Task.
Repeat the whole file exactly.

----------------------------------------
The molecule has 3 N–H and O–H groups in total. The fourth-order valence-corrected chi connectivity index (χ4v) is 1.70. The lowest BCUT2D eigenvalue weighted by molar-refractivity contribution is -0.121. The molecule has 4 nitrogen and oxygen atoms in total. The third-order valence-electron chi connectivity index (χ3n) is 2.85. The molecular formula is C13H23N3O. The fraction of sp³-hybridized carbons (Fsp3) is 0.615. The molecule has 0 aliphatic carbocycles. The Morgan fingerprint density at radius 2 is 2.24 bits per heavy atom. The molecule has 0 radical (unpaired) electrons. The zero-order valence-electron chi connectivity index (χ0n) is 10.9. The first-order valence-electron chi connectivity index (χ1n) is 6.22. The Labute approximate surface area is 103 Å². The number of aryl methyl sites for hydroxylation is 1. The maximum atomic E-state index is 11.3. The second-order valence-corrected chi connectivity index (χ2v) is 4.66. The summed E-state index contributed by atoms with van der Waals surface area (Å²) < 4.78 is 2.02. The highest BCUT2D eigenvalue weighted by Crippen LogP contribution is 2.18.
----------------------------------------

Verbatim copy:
The molecule has 3 N–H and O–H groups in total. The fourth-order valence-corrected chi connectivity index (χ4v) is 1.70. The lowest BCUT2D eigenvalue weighted by molar-refractivity contribution is -0.121. The molecule has 4 nitrogen and oxygen atoms in total. The third-order valence-electron chi connectivity index (χ3n) is 2.85. The molecular formula is C13H23N3O. The fraction of sp³-hybridized carbons (Fsp3) is 0.615. The molecule has 0 aliphatic carbocycles. The Morgan fingerprint density at radius 2 is 2.24 bits per heavy atom. The molecule has 0 radical (unpaired) electrons. The zero-order valence-electron chi connectivity index (χ0n) is 10.9. The first-order valence-electron chi connectivity index (χ1n) is 6.22. The Labute approximate surface area is 103 Å². The number of aryl methyl sites for hydroxylation is 1. The maximum atomic E-state index is 11.3. The second-order valence-corrected chi connectivity index (χ2v) is 4.66. The summed E-state index contributed by atoms with van der Waals surface area (Å²) < 4.78 is 2.02. The highest BCUT2D eigenvalue weighted by Crippen LogP contribution is 2.18.